Basically Firespell is yet another in a long line of recent series for Young Adults spiced with a bit of the supernatural. There's nothing really new going on – at least not yet. Perhaps the series will mature; but with such weak underpinnings, I doubt it.

Firespell by Chloe Neill is published by Gollancz and is available from good book stores and online.

ann aguirre continues the corine solomon story in hell fire; action, thrills & the supernatural

Hell Fire returns readers to Ann Aguirre's Corine Solomon series begun in Blue Diablo. Corine helped her ex, Chance, find his mother with her ability to 'handle' objects or read information and emotions from things left behind. 

Read my review of Blue Diablo by Ann Aguirre: Ann Aguirre's Blue Diablo brings new dimension to overcrowded urban fantasy genre 

So now Chance has to return with Corine to the town she was born in, Kilmer, and discover the reason behind her mother's terrible death. 
Aguirre's world is peopled by characters who can use magic, who are born with various sorts of powers, like Corine's 'handling', Chance's incredible good luck and others' abilities as empaths and mediums.
But her world is also our world; there are bills to pay, papers to sign, businesses to run and emotional relationships to deal with. 
Unlike many recent books in the urban fantasy genre, Aguirre doesn't dwell on the sex and romance too much. For her characters and storylines the love and romance is simply a part of being human.
Corine is an ordinary woman with an extraordinary gift, but she's troubled by the same insecurities we are. Is her arse too big? Does Chance really love her or he just after her talents? Was her mother really murdered?
OK, maybe not the same issues as all of us. Still, it's refreshing to read an urban fantasy novel without having to deal with too much unreality.
When Corine and Chance finally get to Kilmer they discover a town that's been forgotten; literally. No one else can find it on the map, it's not on the GPS nor has anything been added to it since Corine left when she was a teen.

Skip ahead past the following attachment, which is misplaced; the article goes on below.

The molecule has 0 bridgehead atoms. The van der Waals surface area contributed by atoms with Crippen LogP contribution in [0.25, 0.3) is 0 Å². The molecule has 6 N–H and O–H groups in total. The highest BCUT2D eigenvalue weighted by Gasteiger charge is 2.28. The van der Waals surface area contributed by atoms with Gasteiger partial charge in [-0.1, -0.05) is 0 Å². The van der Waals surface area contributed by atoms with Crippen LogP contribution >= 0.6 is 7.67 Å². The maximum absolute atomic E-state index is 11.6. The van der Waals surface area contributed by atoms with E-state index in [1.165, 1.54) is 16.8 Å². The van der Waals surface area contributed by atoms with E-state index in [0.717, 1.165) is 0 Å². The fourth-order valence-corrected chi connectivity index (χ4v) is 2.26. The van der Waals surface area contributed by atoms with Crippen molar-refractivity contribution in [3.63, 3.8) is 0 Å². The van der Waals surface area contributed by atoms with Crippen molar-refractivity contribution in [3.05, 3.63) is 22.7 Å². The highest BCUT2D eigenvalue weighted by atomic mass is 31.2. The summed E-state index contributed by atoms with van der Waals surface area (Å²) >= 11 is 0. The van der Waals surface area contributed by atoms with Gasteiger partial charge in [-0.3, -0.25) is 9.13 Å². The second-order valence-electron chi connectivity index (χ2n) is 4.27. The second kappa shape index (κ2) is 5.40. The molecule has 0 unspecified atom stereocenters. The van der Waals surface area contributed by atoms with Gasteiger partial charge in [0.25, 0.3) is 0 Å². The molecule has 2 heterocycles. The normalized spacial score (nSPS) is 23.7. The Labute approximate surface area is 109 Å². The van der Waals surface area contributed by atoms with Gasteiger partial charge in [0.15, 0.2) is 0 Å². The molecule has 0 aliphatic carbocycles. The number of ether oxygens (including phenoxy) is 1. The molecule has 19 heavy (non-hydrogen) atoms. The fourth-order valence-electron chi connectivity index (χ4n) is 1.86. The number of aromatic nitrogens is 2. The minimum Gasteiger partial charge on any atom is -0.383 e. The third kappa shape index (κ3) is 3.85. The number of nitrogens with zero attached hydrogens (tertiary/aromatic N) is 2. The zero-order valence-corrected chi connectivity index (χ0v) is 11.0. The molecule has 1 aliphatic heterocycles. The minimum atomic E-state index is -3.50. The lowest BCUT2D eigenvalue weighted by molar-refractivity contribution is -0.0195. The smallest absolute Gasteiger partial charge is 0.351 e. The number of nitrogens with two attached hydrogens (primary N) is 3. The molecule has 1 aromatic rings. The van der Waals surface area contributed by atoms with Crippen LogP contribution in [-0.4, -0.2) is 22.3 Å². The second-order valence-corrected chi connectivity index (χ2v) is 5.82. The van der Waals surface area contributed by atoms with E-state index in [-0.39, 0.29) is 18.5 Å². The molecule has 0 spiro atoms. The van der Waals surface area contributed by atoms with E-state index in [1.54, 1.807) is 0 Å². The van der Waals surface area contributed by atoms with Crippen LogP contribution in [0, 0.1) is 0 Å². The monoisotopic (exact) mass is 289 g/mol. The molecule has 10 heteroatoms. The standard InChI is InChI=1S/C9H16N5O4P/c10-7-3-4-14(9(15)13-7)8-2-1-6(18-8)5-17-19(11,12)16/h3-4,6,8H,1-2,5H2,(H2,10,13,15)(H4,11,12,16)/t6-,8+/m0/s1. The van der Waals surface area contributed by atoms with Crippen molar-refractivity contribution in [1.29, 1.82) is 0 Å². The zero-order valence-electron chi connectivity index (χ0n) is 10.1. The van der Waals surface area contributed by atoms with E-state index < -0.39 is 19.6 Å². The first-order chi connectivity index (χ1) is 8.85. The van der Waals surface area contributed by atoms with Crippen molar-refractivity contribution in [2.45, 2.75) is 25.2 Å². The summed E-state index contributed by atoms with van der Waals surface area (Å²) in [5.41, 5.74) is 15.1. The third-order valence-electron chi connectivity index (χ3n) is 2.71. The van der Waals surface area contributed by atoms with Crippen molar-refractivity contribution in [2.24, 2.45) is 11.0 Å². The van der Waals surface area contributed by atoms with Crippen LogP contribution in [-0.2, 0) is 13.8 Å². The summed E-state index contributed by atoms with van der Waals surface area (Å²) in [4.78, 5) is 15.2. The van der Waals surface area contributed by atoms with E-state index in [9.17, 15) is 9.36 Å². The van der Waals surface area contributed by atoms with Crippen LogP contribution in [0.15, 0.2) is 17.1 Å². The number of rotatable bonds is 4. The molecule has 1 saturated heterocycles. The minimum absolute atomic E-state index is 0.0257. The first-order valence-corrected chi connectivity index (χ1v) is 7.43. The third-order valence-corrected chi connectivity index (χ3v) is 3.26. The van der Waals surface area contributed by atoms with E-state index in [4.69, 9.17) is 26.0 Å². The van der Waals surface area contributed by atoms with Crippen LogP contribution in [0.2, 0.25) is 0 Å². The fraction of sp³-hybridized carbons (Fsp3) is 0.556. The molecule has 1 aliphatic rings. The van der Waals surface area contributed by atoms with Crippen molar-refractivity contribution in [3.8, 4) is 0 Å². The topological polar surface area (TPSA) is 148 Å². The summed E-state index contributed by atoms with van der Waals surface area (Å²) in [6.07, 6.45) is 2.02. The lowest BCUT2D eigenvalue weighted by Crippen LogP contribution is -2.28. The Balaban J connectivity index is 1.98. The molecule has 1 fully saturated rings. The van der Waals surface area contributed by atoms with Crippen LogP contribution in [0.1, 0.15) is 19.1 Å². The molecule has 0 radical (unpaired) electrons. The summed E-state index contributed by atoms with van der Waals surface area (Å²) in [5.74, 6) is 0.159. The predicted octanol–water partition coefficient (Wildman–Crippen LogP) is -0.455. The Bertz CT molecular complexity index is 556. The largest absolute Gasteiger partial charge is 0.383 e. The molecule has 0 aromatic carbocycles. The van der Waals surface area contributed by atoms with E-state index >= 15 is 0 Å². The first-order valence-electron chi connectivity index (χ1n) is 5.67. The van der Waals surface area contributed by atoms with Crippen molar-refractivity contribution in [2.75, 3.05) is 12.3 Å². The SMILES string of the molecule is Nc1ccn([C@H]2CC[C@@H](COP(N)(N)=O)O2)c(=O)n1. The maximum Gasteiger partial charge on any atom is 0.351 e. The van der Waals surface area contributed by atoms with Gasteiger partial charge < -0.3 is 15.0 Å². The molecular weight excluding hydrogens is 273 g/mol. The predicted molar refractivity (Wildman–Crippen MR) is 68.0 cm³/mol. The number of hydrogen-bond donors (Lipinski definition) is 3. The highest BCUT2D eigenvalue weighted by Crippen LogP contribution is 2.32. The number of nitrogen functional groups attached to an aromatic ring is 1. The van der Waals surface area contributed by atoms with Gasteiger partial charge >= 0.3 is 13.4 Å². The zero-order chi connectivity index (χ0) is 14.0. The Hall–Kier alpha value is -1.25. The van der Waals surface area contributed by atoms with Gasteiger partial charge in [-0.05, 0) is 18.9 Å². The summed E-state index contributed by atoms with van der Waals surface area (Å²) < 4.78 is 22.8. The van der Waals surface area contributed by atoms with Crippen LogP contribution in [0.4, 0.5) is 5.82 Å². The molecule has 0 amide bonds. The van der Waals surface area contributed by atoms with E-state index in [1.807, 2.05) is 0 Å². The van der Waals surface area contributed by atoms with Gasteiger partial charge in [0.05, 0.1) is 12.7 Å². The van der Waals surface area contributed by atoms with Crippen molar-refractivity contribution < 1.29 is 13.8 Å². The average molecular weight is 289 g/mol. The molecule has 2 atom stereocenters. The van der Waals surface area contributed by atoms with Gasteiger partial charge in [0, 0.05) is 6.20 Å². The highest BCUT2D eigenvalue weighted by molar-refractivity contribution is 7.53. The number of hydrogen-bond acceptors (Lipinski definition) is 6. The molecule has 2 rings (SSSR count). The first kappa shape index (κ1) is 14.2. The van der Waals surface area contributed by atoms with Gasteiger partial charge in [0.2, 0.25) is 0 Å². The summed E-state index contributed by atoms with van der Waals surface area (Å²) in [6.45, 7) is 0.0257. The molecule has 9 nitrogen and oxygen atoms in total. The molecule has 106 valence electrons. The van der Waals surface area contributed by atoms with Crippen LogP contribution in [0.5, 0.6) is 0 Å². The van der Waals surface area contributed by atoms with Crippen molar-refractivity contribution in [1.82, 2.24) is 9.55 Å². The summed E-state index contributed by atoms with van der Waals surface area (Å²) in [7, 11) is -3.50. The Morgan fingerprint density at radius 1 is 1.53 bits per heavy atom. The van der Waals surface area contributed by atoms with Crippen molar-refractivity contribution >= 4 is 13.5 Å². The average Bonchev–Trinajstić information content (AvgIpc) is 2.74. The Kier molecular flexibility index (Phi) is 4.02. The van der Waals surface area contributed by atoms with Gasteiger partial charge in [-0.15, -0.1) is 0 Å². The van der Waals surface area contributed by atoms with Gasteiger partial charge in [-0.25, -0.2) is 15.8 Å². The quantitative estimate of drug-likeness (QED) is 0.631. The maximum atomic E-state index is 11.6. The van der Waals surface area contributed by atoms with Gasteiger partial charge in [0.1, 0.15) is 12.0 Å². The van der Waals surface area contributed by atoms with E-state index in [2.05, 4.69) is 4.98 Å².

Obviously there's something going on, even without Corine's memories of her mother being burned to death by people in dark hooded cloaks.
The pair also discover that over the years people have been going missing, and no body, not even the police, can be bothered going into the forest to look for them. 
Obviously that's where Corine is headed, but first she needs to find somewhere to stay where the landlady won't try to hex her, get Chance out of jail from being in the wrong place when an old lady died and try to solve the issue of whether or not she's going to sleep with her new magical friend Jesse.
Aguirre's storylines mix up action, thrills and esoteric magic in a clever way that enables the reader to easily slip into her world. It will be interesting to see how the series develops; book three is already on its way.

Hell Fire by Ann Aguirre is published by Gollancz and is available from good book stores and online.

more psy-changeling action & romance from nalini singh in caressed by ice

New Zealand-based author Nalini Singh returns to her world of Psy – humans who have psychic powers and no emotions – and Changelings – were-animals.
In the first two books of the series, Slave to Sensation and Visions of Heat, two Psy women who were fighting to remain sane and a part of their emotionally barren world, fall in love with two were-animals – a werewolf and a werejaguar – while fighting to both stay alive and hunt down someone who's killing Changeling girls.

Read my review of Nalini Singh's Slave to Sensation and Visions of Heat: Nalani Singh's Slave to Sensation and Visions of Heat from her Psy-Changeling series offer romantic urban fiction with a little bit of bite 

In the latest book, Caressed by Ice, readers meet one of those girls. Brenna Shane Kincaid was abducted by an insane Psy who raped her mind and damaged her terribly before she was rescued by a combined group of Changelings and renegade Psy. 
Now trying to recover both physically and mentally, Brenna is trapped by the solicitousness of her family and friends. The only person she feels comfortable with, oddly enough, is one of the renegade Psy, Judd Lauren.